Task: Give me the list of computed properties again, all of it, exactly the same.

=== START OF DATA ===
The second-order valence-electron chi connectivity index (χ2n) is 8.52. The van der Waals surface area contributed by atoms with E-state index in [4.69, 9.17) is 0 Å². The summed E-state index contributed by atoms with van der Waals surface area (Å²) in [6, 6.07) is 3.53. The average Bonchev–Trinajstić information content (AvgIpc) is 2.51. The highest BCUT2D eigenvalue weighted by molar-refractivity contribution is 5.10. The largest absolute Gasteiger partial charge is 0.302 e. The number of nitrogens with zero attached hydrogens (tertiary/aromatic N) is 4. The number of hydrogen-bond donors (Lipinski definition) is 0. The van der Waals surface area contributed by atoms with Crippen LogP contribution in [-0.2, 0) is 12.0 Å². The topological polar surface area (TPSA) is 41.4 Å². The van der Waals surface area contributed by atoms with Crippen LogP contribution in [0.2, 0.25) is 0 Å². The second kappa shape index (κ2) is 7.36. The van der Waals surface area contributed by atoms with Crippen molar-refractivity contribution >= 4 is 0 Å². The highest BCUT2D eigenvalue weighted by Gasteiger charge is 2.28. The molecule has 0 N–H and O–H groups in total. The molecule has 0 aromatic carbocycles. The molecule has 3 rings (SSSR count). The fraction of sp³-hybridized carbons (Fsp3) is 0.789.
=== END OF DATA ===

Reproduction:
The second-order valence-electron chi connectivity index (χ2n) is 8.52. The van der Waals surface area contributed by atoms with E-state index in [4.69, 9.17) is 0 Å². The summed E-state index contributed by atoms with van der Waals surface area (Å²) in [6, 6.07) is 3.53. The average Bonchev–Trinajstić information content (AvgIpc) is 2.51. The highest BCUT2D eigenvalue weighted by molar-refractivity contribution is 5.10. The largest absolute Gasteiger partial charge is 0.302 e. The number of nitrogens with zero attached hydrogens (tertiary/aromatic N) is 4. The number of hydrogen-bond donors (Lipinski definition) is 0. The van der Waals surface area contributed by atoms with Crippen LogP contribution in [-0.2, 0) is 12.0 Å². The topological polar surface area (TPSA) is 41.4 Å². The van der Waals surface area contributed by atoms with Crippen LogP contribution in [0.2, 0.25) is 0 Å². The second kappa shape index (κ2) is 7.36. The van der Waals surface area contributed by atoms with Crippen molar-refractivity contribution >= 4 is 0 Å². The highest BCUT2D eigenvalue weighted by Gasteiger charge is 2.28. The molecule has 0 N–H and O–H groups in total. The molecule has 0 aromatic carbocycles. The molecule has 3 rings (SSSR count). The fraction of sp³-hybridized carbons (Fsp3) is 0.789.